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Marci Frazier v. Kelly Goudschaal, Supreme Court of Kansas, United States (23 February 2013)

Procedural Posture

Frazier sued Goudschaal to enforce their coparenting agreement.  The district court divided their property and awarded joint legal custody, designated Goudschaal as the residential custodian and gave Frazier unlimited and unsupervised visitation, and ordered Frazier to pay child support.  Goudschaal appealed, specifically challenging the district court’s jurisdiction to award joint custody and parenting time to an “unrelated third person.”


Frazier and Goudschaal were a long-time couple who planned and raised two children together.  Goudschaal conceived the children via ART.  The couple were not married nor did their relationship have any legal status or recognition.  After their separation, Goudschaal decreased Frazier’s contact with the children and then announced her intention to relocate with the children to Texas.  In response Frazier filed a petition to enforce their co-parenting agreement with regards to child custody and visitation.


Whether Frazier, who was not biologically related to the children of her former partner, was a parent under the Kansas Parentage Act and whether the district court had jurisdiction to enforce the co-parenting agreement.

Domestic Law

Kansas Parentage Act

Reasoning of the Court

Goudschaal argued that, as the only legal parent, she was the only one with the right to make decisions concerning her children’s custody and care.  She argued that the State could interfere with a biological parent’s fundamental right to the care, custody, and control of his or her children unless there has been a judicial finding that the natural parent is unfit, which did not occur in this case.  According to her, Frazier was an unrelated third party with no standing to petition for custody.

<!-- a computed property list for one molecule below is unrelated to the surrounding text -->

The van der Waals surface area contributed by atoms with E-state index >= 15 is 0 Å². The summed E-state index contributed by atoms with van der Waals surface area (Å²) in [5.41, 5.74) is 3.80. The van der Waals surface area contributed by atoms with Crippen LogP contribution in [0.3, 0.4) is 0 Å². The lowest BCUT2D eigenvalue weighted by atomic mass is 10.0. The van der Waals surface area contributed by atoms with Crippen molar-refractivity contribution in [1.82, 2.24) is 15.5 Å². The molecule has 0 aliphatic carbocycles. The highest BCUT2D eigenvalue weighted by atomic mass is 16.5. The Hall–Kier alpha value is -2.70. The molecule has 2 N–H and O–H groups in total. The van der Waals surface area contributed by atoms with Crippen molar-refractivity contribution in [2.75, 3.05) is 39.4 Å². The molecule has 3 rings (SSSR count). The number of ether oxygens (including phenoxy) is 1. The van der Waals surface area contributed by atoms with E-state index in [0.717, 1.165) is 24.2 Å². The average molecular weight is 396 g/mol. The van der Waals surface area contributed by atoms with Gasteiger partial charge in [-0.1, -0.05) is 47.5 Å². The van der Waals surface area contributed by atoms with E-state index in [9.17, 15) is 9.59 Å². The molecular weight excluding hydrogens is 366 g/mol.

The district court had relied on provisions of the Kansas Parentage Act providing that “any interested party” could bring an action to determine the existence or nonexistence of a mother and child relationship.  The district court considered Frazier as an interested party “by virtue of her claim that she has notoriously and in writing acknowledged the mother and child relationship with these children.”  Goudschaal, on appeal, contended that “any presumption arising from a notorious or written acknowledgment of maternity is always rebutted if there is another female who is the known and undisputed birth mother.”  In the words of the Supreme Court, her position was that “known biological lineage always and definitively trumps any statutory presumption of parenthood.”

The Supreme Court decided that the district court did have jurisdiction to hear Frazier’s petition.  Frazier was seeking to enforce the co-parenting agreement.  The Supreme Court noted, “The jurisdiction of equity to grant specific performance of contracts, or to reform or cancel them in a proper case, is well settled. [. . .] Accordingly, the district court clearly had jurisdiction to address the consequences of the termination of the parties’ cohabitation arrangement and to determine whether the co-parenting agreement in this circumstance unlawfully violated public policy.”